Combating Drug-Resistant Cancer Cells with Microfluidic

Falling Walls Venture impression 2

Chemotherapy is a blunt approach to cancer treatment, using a sledgehammer where a scalpel is needed. Blasting regions of the body with radiation may eliminate most tumor cells, but those that survive emerge even stronger, made more dangerous by genetic mutations. In many cases, these mutations can lead to multi-drug resistance, rendering other treatment options ineffective. The Ankara-based Mikro Biyosistemler incorporates microfluidic technology to screen cancer patients for drug resistant tumor cells, leading to early diagnoses that drastically improve the long-term prognosis. “There is no standard technique for low-cost and efficient multi-drug resistant cell detection,” explains company co-founder Haluk Kulah. Mikro Biyosistemler’s technology uses differential electrical potentials of drug-resistant and “normal” cells to first trap – and later quantify – the most threatening constituents. Perhaps most importantly, the isolated cells remain viable, potentially allowing for down-stream analyses of genetic potential, protein expression, or metabolite profiling. Such experiments could lead to indivudalized treatment scenarios, incorporating a patient’s genetic profile to customize drug treatments. This sort of early detection of drug resistant threats can avoid many of the ravaging effects of chemotherapy, a debilitating, costly, drawn-out process.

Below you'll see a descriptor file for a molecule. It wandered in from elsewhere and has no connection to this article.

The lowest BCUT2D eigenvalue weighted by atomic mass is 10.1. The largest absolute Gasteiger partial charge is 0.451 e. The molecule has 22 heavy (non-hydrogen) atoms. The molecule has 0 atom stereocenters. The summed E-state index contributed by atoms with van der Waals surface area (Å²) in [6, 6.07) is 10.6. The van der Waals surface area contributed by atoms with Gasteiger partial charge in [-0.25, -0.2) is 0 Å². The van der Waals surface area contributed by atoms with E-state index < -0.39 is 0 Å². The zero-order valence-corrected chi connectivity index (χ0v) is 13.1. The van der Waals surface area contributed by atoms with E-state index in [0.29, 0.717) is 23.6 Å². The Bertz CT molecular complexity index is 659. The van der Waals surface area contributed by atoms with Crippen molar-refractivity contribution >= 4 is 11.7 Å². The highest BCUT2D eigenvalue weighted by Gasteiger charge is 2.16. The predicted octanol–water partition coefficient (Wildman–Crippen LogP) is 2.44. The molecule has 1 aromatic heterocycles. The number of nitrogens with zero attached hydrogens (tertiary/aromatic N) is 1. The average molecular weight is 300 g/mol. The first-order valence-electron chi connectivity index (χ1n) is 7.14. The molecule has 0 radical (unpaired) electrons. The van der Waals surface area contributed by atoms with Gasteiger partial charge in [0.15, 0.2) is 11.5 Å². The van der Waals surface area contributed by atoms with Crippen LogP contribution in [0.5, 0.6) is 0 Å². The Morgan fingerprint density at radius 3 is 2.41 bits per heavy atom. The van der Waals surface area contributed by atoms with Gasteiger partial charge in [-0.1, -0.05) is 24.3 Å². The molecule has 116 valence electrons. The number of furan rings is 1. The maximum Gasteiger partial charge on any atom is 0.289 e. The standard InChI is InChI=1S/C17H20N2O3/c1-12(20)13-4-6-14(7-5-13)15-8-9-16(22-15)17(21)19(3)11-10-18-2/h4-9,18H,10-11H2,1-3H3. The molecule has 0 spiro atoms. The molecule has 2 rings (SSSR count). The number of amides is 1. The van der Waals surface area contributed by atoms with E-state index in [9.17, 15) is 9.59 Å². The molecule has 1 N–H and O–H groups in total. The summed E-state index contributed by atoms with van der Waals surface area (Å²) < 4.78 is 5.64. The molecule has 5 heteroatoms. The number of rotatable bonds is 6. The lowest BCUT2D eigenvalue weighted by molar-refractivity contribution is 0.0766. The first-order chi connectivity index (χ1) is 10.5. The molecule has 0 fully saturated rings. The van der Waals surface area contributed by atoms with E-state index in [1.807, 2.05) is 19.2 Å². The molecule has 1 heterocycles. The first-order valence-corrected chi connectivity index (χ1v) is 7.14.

Leave a Reply

Your email address will not be published. Required fields are marked *

This site uses Akismet to reduce spam. Learn how your comment data is processed.